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New York City Ballet: Serenade, Mozartiana, Tschaikovsky Piano Concerto No. 2
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New York City Ballet: Serenade, Mozartiana, Tschaikovsky Piano Concerto No. 2

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New York City Ballet
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Tschaikovsky Piano Concerto No. 2

Founders, George Balanchine and Lincoln Kirstein
Founding Choreographers: George Balanchine and Jerome Robbins
Ballet Master in Chief, Peter Martins
Ballet Mistress, Rosemary Dunleavy
Children’s Ballet Master, Dena Abergel
Orchestra, Interim Music Director, Andrews Sill
Managing Dir. Communications & Special Projects, Robert Daniels
Manager, Media Relations, Katharina Plumb
Assoc., Communications &Special Projects, Caitlin Gillette
The David H. Koch Theater, Lincoln Center

Dr. Roberta E. Zlokower
January 26, 2013 Matinee

(Read More NYC Ballet Reviews).

Conductor: Daniel Capps

Serenade (1948): Music by Peter Ilyitch Tschaikovsky, Choreography by George Balanchine, Costumes by Karinska, Original Lighting by Ronald Bates, new Lighting by Mark Stanley, Performed by Ashley Bouder, Megan LeCrone, Sara Mearns, Jared Angle, Adrian Danchig-Waring, and the Company. Set to Tschaikovsky's "Serenade for Strings, this was Balanchine's first ballet choreographed in America. (NYCB Notes)

If it’s winter, it’s time for Serenade, Balanchine’s first work for City Ballet.
Tonight’s lighting was mesmerizing, as the blues of the chiffony gowns were darker and deeper. Each segment of this luscious Serenade for Strings expanded the experience. Ashley Bouder danced with new softness, fullness, and sweep, with a sensuality that glowed. Megan LeCrone, as well, has developed a depth of emotion and graceful lines, this season. Sara Mearns, as always, grabs the stage’s spotlight with her joyous and genuine warmth. This is a ballerina who feels the music and psychic tone of the moment. Adrian Danchig-Waring, a muscular and spellbinding performer, brought gravitas and sophistication to the stage. However, Jared Angle seemed detached emotionally and somewhat stiff, not blending into the theatrics of this dramatic ballet.

Balanchine designed this ballet from an actual rehearsal, with one dancer falling, one arriving late, one out of step. He never plays the humor, rather always the refinement and regality of his choreography. The Corps is awarded its own applause, and rightly so, as this ballet opens with synchronized subtle motion of legs, arms, feet, in hypnotic stillness. This music haunts the mind for days.

Mozartiana (1981): Music by Peter Ilyitch Tschaikovsky, Choreography by George Balanchine, Costumes by Rouben Ter-Arutunian, Original Lighting by Ronald Bates, Lighting by Mark Stanley, Performed by Maria Kowroski, Anthony Huxley, Tyler Angle, Marika Anderson, Amanda Hankes, Gwyneth Muller, Gretchen Smith, and students from the School of American Ballet: Fiona Brennan, Claire Layton Fishman, Isabella Fonte, and Anna Greenberg. Tschaikovsky studied at the Conservatory in St. Petersburg, where Balanchine also studied piano and dance. The original NYC Ballet cast included Suzanne Farrell, Ib Andersen, and Christopher d’Amboise. (NYCB Notes).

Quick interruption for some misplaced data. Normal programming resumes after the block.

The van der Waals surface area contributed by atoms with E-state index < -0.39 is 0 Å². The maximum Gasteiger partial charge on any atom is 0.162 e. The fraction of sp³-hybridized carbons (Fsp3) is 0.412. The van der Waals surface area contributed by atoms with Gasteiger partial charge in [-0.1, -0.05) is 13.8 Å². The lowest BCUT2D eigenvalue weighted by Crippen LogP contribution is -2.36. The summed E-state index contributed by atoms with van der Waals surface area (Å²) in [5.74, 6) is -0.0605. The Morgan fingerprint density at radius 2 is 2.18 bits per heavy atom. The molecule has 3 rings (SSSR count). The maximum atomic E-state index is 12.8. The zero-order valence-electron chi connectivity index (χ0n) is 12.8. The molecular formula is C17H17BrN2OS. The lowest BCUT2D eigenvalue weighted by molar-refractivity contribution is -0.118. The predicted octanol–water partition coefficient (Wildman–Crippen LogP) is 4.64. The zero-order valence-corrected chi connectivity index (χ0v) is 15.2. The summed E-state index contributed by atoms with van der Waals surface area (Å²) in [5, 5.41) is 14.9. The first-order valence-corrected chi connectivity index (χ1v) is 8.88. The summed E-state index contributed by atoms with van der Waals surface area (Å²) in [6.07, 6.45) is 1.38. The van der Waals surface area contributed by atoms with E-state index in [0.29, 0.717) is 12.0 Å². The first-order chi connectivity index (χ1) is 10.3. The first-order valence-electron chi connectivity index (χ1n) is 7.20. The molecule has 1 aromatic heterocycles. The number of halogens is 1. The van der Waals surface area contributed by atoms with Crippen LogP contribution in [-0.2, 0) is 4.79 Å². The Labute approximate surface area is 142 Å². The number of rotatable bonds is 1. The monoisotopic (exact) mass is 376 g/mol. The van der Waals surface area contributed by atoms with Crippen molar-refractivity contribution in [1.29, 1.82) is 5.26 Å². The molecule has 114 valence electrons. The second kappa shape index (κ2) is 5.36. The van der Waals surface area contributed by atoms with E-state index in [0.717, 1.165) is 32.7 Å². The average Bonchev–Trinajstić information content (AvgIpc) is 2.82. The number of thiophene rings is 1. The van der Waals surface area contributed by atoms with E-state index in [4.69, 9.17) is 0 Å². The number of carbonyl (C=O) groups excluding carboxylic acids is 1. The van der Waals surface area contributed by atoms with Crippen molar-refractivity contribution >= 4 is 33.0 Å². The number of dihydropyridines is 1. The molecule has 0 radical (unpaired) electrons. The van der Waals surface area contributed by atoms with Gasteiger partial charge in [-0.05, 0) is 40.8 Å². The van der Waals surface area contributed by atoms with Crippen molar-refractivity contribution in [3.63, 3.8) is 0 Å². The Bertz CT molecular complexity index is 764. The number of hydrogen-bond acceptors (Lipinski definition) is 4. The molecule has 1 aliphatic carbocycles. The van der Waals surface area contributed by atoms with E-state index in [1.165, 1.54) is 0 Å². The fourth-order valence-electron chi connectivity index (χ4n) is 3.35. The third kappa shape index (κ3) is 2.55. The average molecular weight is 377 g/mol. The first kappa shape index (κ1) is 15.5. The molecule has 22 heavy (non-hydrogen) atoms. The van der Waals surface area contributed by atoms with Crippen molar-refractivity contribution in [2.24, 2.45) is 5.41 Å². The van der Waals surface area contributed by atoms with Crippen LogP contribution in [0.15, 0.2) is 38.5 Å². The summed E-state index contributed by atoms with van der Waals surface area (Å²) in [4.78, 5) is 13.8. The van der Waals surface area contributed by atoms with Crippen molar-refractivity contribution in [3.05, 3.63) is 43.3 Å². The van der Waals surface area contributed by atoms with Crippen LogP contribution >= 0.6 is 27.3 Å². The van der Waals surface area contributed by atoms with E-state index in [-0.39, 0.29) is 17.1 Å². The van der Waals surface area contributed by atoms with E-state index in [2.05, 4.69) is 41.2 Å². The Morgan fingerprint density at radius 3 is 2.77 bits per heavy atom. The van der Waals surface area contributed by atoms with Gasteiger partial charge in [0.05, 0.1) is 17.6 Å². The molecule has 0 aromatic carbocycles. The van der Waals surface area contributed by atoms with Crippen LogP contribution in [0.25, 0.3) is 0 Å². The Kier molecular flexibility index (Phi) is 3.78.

Tonight was another all-Balanchine homage, and this second work, like the first, opens in stillness and fascinating imagery, in the “Preghiera”. Maria Kowroski was serene and graceful, with her arms in an open circle, her shoulders broad, with four young dancers from School of American Ballet in exact poses and fixed expressions as Ms. Kowroski. This ballet is a chance for the Company to showcase a few stars from its school, and that showcase is always a success, as each student is so filled with presence and confidence.

Anthony Huxley danced the vibrant “Gigue” with spunk, but physically he doesn’t command stage space for such a solo. I have seen Daniel Ulbricht eat the stage in this same role. Mr. Huxley is better cast on busier choreography. Tyler Angle and Ms. Kowroski danced the “Theme and Variations’ with warmth and engaging enthusiasm. Their tightly timed landings, after solo and partnered jumps, were extraordinary. This third movement requires complicated, choreographed footwork and muscularity of motion, and they both prevailed with ease. Their astounding coordination was seasoned yet refreshing. Rouben Ter-Arutunian’s black costumes are bold and striking.

Tschaikovsky Piano Concerto No. 2 (1964): Music by Peter Ilyitch Tschaikovsky (Piano Concerto No. 2 in G Major), Choreography by George Balanchine, Costumes by Gary Lisz, Lighting by Mark Stanley, Piano: Susan Walters, Performed by Teresa Reichlen, Ask la Cour, Ana Sophia Scheller, Daniel Applebaum, Sean Suozzi, Lauren King, Brittany Pollack, and the Company.

Daniel Capps, tonight’s Conductor, did a splendid job of maximizing the Orchestra, but especially in this third and final Balanchine work, scored to Tschaikovsky’s Piano Concerto No. 2. Susan Walters was solo pianist, and she drew the romanticism out onto the stage. Teresa Reichlen and Ask la Cour are perfectly cast here and with each other. Mr. la Cour dances like a prince, always exuding a storybook level of passion, always dramatizing the mood, while Ms. Reichlen’s long limbs add flourish and style to the moment. Their pas de deux was gripping. Gary Lisz’ white silky tutus sparkled, adding luster to Ms. Reichlen’s abundant gusto. Ana Sophia Scheller has matured and blossomed into a fervid and luminous dancer, sprightly and animated. In the ensemble, Lauren King and Brittany Pollack drew my eye in the leads, and Taylor Stanley and Zachary Catazaro drew my eye in the Corps. Kudos to George Balanchine.

Sara Mearns and the Cast of
Balanchine's "Serenade"
Courtesy of Paul Kolnik

For more information, contact Dr. Roberta E. Zlokower at